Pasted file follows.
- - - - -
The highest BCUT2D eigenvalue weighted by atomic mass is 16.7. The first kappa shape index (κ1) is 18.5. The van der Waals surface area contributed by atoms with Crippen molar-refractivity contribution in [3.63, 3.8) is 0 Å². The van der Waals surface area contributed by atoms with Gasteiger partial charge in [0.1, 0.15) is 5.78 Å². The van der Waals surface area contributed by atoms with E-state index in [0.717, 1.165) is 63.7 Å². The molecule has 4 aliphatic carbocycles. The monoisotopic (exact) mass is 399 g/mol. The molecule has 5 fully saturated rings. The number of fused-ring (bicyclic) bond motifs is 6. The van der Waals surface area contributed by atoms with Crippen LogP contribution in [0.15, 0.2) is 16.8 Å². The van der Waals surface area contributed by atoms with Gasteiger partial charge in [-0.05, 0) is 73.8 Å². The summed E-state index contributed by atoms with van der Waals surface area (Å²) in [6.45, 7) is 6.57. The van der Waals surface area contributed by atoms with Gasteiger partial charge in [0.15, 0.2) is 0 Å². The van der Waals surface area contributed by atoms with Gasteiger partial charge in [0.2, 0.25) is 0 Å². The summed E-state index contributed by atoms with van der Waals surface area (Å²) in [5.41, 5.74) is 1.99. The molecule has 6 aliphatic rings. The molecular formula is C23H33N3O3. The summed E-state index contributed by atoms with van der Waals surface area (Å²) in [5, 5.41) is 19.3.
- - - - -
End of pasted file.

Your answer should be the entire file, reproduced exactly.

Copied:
The highest BCUT2D eigenvalue weighted by atomic mass is 16.7. The first kappa shape index (κ1) is 18.5. The van der Waals surface area contributed by atoms with Crippen molar-refractivity contribution in [3.63, 3.8) is 0 Å². The van der Waals surface area contributed by atoms with Gasteiger partial charge in [0.1, 0.15) is 5.78 Å². The van der Waals surface area contributed by atoms with E-state index in [0.717, 1.165) is 63.7 Å². The molecule has 4 aliphatic carbocycles. The monoisotopic (exact) mass is 399 g/mol. The molecule has 5 fully saturated rings. The number of fused-ring (bicyclic) bond motifs is 6. The van der Waals surface area contributed by atoms with Crippen LogP contribution in [0.15, 0.2) is 16.8 Å². The van der Waals surface area contributed by atoms with Gasteiger partial charge in [-0.05, 0) is 73.8 Å². The summed E-state index contributed by atoms with van der Waals surface area (Å²) in [6.45, 7) is 6.57. The van der Waals surface area contributed by atoms with Gasteiger partial charge in [0.15, 0.2) is 0 Å². The van der Waals surface area contributed by atoms with Gasteiger partial charge in [0.2, 0.25) is 0 Å². The summed E-state index contributed by atoms with van der Waals surface area (Å²) in [5.41, 5.74) is 1.99. The molecule has 6 aliphatic rings. The molecular formula is C23H33N3O3. The summed E-state index contributed by atoms with van der Waals surface area (Å²) in [5, 5.41) is 19.3.